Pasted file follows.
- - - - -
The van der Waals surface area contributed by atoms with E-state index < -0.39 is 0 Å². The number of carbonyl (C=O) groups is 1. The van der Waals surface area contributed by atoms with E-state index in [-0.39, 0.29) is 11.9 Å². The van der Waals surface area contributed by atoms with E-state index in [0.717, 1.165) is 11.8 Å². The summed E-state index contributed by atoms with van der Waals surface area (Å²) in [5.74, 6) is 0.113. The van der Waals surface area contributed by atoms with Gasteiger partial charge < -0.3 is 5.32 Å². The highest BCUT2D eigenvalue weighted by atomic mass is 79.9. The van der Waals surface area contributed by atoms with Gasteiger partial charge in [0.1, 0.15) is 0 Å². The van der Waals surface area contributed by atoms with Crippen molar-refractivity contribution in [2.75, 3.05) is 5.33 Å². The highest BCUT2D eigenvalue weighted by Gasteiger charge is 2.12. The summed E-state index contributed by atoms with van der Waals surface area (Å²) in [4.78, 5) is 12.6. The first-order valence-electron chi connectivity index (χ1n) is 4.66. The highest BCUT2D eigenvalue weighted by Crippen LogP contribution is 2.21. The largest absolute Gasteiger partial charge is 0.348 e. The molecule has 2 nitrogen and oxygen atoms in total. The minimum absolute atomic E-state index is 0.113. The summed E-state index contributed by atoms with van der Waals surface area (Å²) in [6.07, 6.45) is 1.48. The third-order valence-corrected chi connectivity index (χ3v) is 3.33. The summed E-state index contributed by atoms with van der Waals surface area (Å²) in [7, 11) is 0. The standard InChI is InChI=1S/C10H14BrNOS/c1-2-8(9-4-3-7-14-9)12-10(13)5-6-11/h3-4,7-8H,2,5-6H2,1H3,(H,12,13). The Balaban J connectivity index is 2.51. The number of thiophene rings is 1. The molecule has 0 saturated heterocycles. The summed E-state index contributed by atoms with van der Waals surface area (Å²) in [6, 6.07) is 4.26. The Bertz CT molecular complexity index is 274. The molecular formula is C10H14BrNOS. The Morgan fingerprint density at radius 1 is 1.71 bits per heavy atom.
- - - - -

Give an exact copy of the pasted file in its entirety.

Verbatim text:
The van der Waals surface area contributed by atoms with E-state index < -0.39 is 0 Å². The number of carbonyl (C=O) groups is 1. The van der Waals surface area contributed by atoms with E-state index in [-0.39, 0.29) is 11.9 Å². The van der Waals surface area contributed by atoms with E-state index in [0.717, 1.165) is 11.8 Å². The summed E-state index contributed by atoms with van der Waals surface area (Å²) in [5.74, 6) is 0.113. The van der Waals surface area contributed by atoms with Gasteiger partial charge < -0.3 is 5.32 Å². The highest BCUT2D eigenvalue weighted by atomic mass is 79.9. The van der Waals surface area contributed by atoms with Gasteiger partial charge in [0.1, 0.15) is 0 Å². The van der Waals surface area contributed by atoms with Crippen molar-refractivity contribution in [2.75, 3.05) is 5.33 Å². The highest BCUT2D eigenvalue weighted by Gasteiger charge is 2.12. The summed E-state index contributed by atoms with van der Waals surface area (Å²) in [4.78, 5) is 12.6. The first-order valence-electron chi connectivity index (χ1n) is 4.66. The highest BCUT2D eigenvalue weighted by Crippen LogP contribution is 2.21. The largest absolute Gasteiger partial charge is 0.348 e. The molecule has 2 nitrogen and oxygen atoms in total. The minimum absolute atomic E-state index is 0.113. The summed E-state index contributed by atoms with van der Waals surface area (Å²) in [6.07, 6.45) is 1.48. The third-order valence-corrected chi connectivity index (χ3v) is 3.33. The summed E-state index contributed by atoms with van der Waals surface area (Å²) in [7, 11) is 0. The standard InChI is InChI=1S/C10H14BrNOS/c1-2-8(9-4-3-7-14-9)12-10(13)5-6-11/h3-4,7-8H,2,5-6H2,1H3,(H,12,13). The Balaban J connectivity index is 2.51. The number of thiophene rings is 1. The molecule has 0 saturated heterocycles. The summed E-state index contributed by atoms with van der Waals surface area (Å²) in [6, 6.07) is 4.26. The Bertz CT molecular complexity index is 274. The molecular formula is C10H14BrNOS. The Morgan fingerprint density at radius 1 is 1.71 bits per heavy atom.